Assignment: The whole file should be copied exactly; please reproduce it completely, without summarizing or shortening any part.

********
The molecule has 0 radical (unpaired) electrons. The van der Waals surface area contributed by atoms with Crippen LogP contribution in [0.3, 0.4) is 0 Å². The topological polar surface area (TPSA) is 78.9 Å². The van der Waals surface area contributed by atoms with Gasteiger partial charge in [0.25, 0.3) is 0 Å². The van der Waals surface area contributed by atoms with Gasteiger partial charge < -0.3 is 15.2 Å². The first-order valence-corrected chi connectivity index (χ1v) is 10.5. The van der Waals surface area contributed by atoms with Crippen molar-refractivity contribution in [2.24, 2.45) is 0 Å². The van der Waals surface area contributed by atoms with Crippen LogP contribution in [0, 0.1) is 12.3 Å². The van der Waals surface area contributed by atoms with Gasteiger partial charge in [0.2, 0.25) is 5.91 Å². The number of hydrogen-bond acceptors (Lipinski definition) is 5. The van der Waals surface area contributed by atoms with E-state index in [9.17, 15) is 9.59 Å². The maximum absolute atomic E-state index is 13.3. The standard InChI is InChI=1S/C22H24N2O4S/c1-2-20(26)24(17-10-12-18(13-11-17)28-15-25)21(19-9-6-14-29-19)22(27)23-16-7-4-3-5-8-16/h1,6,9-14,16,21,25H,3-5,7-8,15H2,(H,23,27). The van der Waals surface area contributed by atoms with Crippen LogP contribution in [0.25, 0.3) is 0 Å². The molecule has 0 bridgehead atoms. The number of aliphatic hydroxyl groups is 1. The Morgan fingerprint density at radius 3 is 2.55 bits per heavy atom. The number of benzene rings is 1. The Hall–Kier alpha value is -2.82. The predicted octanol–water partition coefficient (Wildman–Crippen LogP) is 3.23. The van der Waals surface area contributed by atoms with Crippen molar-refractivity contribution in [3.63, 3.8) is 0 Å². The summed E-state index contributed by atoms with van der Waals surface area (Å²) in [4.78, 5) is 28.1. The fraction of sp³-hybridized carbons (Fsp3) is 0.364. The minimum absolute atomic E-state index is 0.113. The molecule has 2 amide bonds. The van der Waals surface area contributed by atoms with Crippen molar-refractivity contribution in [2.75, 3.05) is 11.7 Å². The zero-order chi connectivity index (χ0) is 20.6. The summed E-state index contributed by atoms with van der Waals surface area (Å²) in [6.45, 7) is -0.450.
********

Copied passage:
The molecule has 0 radical (unpaired) electrons. The van der Waals surface area contributed by atoms with Crippen LogP contribution in [0.3, 0.4) is 0 Å². The topological polar surface area (TPSA) is 78.9 Å². The van der Waals surface area contributed by atoms with Gasteiger partial charge in [0.25, 0.3) is 0 Å². The van der Waals surface area contributed by atoms with Gasteiger partial charge < -0.3 is 15.2 Å². The first-order valence-corrected chi connectivity index (χ1v) is 10.5. The van der Waals surface area contributed by atoms with Crippen molar-refractivity contribution in [2.24, 2.45) is 0 Å². The van der Waals surface area contributed by atoms with Crippen LogP contribution in [0, 0.1) is 12.3 Å². The van der Waals surface area contributed by atoms with Gasteiger partial charge in [0.2, 0.25) is 5.91 Å². The number of hydrogen-bond acceptors (Lipinski definition) is 5. The van der Waals surface area contributed by atoms with E-state index in [9.17, 15) is 9.59 Å². The maximum absolute atomic E-state index is 13.3. The standard InChI is InChI=1S/C22H24N2O4S/c1-2-20(26)24(17-10-12-18(13-11-17)28-15-25)21(19-9-6-14-29-19)22(27)23-16-7-4-3-5-8-16/h1,6,9-14,16,21,25H,3-5,7-8,15H2,(H,23,27). The van der Waals surface area contributed by atoms with Crippen LogP contribution in [0.25, 0.3) is 0 Å². The molecule has 0 bridgehead atoms. The number of aliphatic hydroxyl groups is 1. The Morgan fingerprint density at radius 3 is 2.55 bits per heavy atom. The number of benzene rings is 1. The Hall–Kier alpha value is -2.82. The predicted octanol–water partition coefficient (Wildman–Crippen LogP) is 3.23. The van der Waals surface area contributed by atoms with Crippen molar-refractivity contribution in [3.63, 3.8) is 0 Å². The summed E-state index contributed by atoms with van der Waals surface area (Å²) in [4.78, 5) is 28.1. The fraction of sp³-hybridized carbons (Fsp3) is 0.364. The minimum absolute atomic E-state index is 0.113. The molecule has 2 amide bonds. The van der Waals surface area contributed by atoms with Crippen molar-refractivity contribution in [2.75, 3.05) is 11.7 Å². The zero-order chi connectivity index (χ0) is 20.6. The summed E-state index contributed by atoms with van der Waals surface area (Å²) in [6.45, 7) is -0.450.